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Developers to transform 80-year-old ice processing facility into office park

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The former ice processing plant in North Charleston will be turned into an office park as part of a master plan that will eventually connect to Riverfront Park and other areas redeveloped on the former Navy base. (Rendering/The Middleton Group)By Jenny Peterson
Contributing writer

An 80-year-old abandoned ice processing plant on Spruill Avenue in North Charleston is getting new life as developers have broken ground to redevelop it into a modern and flexible office park.

Located just one mile away from Park Circle, the complete buildout of The Ice House at Park Circle development will add 46,000 square feet of adaptable use office space among three, two-story buildings — a renovation of the former ice processing building and two new buildings that will be added to the property. 

Three buildings on the site will be demolished to make way for the contemporary office buildings. Developers are using state tax credits through the S.C. Abandoned Buildings Revitalization Act for the renovation of the ice house processing facility. 

Pat Marr of Cobalt Property Group and Kevin Klemm of Paragon Commercial Development are partnering on this venture. The project is being designed by The Middleton Group architecture firm, which has designed projects including Blue Acorn, the Lumberyard, The Refinery and The Morris. 

“It was a big move for a commercial real estate company to come off the peninsula,” said Jim Garret, market leader at Colliers, which will lease space in the new development. “We are committed to Marr’s vision, and what he’s doing with the property, and committed to Park Circle’s growth and all the dynamics going on down there. We just think it’s the right place, right time.”

All three buildings will be adaptive use, built-to-suit tenants. Developers anticipate phase one of the park — 23,000 square feet in the former ice processing facility — to open by Thanksgiving 2021. The second phase, another 20,000 square feet in new construction, is set to be open early 2022.
The development is already pre-leased to regional and national tenants, the developers said.

“The whole project is 75% committed in pre-leasing,” Marr said.

Tenants will be Samet Corp., The Middleton Group and Colliers, which will move into suites ranging from 3,000-8,000 square feet in the ice processing facility with open concept areas, glass and original brick.

“We are restoring the outside of the processing facility with the original ice house logo and preserving the interior. We are converting the loading dock on the front of the building, which will be Samet’s main entrance,” Marr said.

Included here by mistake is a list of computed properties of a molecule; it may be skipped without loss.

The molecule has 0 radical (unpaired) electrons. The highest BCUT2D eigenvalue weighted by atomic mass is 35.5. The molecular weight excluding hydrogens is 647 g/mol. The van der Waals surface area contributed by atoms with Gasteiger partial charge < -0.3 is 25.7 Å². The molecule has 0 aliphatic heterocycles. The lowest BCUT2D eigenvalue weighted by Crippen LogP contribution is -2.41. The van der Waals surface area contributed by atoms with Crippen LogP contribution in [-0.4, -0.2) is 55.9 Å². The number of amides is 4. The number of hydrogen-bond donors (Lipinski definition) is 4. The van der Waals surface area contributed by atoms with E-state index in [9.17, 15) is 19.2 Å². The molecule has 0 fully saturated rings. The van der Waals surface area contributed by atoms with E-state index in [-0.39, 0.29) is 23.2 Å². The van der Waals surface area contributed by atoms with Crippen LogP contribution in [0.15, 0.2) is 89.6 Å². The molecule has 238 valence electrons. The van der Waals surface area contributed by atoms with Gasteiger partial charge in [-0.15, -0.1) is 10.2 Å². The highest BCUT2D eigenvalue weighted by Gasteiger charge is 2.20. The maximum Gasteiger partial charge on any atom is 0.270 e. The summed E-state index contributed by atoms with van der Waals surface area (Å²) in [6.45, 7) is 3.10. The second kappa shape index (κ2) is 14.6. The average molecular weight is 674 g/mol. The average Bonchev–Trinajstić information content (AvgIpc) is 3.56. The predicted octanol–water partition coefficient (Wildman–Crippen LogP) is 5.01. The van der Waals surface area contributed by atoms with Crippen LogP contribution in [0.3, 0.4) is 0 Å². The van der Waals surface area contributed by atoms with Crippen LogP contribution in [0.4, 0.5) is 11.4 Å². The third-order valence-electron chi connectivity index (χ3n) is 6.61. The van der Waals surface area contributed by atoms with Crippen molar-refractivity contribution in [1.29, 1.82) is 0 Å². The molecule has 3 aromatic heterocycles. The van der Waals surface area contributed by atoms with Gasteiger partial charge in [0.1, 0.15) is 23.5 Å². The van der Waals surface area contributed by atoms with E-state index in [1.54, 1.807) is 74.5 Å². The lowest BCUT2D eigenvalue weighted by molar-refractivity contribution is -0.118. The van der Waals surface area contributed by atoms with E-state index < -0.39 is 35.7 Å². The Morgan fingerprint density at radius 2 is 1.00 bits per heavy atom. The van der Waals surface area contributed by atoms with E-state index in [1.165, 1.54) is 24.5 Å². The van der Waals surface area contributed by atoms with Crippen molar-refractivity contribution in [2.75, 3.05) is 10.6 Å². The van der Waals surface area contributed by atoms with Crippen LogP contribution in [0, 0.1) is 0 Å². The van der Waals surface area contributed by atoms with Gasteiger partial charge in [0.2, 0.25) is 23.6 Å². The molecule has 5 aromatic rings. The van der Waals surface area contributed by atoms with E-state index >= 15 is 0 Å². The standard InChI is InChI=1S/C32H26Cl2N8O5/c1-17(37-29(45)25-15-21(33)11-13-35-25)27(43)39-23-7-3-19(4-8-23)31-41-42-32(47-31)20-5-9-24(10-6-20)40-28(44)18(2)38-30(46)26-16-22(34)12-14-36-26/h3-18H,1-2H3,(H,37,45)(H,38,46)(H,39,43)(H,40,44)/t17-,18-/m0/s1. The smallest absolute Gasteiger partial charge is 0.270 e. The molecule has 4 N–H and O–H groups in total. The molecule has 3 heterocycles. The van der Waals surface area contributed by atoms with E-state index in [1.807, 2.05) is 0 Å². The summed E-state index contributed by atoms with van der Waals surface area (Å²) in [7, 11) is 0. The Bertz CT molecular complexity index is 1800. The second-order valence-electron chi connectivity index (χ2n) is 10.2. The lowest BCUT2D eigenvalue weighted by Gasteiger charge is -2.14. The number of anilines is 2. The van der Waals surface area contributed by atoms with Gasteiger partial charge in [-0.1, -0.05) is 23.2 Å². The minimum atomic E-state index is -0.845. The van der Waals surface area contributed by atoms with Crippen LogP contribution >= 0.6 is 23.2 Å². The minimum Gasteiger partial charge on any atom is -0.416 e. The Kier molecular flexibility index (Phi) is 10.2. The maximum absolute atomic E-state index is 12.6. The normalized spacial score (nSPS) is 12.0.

Moving forward on an office park development during the COVID-19 pandemic — where many employees were forced to work from home — was a risk, but developers are forecasting that the office space market will bounce back and embrace build-to-suit spaces with creative configurations.

“I think big office users who have gone completely remote are going to need to have ‘touchdown’ spaces for their people, like multiple conference rooms and areas for teams to work,” Garrett said. “With this development, you can get 8,000-10,000 square feet of office space with multiple conference rooms to get employees together on a Tuesday and then go back and work remote from home on Wednesday. It’s a great alternative.”

Developers said the time is ripe for establishing a foothold in the burgeoning Spruill Avenue corridor, which has been spurred by new developments including Firefly Distillery and Holy City Brewery. 

“The city of North Charleston wants to redevelop the area after Firefly and Holy City Brewery came into that corridor, and I felt like an office park was the right play,” Marr said. 

Marr is excited by plans for the future, including North Charleston taking possession of Spruill Avenue from the S.C. Department of Transportation.

“The city is going in and instituting a plan for Spruill Avenue, where it will be pedestrian-friendly, with a new median, new lighting and plenty of parking,” Marr said. “That’s in conjunction with the Hugh Leatherman terminal, which will have its own flyover off I-26, so trucks will be rerouted to not go up Spruill Avenue.”

Developers said North Charleston’s long-term vision includes a master plan for pedestrian trails and bicycle path from Riverfront Park by the Navy shipyard across Noisette Creek that will terminate on Spruill Avenue near the development. 

“That whole area is being changed from industrial to a mixed-use area with residential, retail and now office space,” Marr said. “This is a long-term hold for us so that as we contribute and others contribute to this market, the area will only go up in value.”

Developers hope the office park will be able to compete with office markets in downtown Charleston and Daniel Island by offering a central Tri-county location with plenty of parking. 

Garrett said future plans could set aside 2,000 square feet of space in the office park that could be retail or a food and beverage option.
“For us, it has to be the right retail that will be an amenity for the tenants,” Marr said. “There are three restaurants across the street, but we think a smaller dining option or some kind of amenity that can serve tenants of this project and the surrounding neighborhood would be perfect.” 

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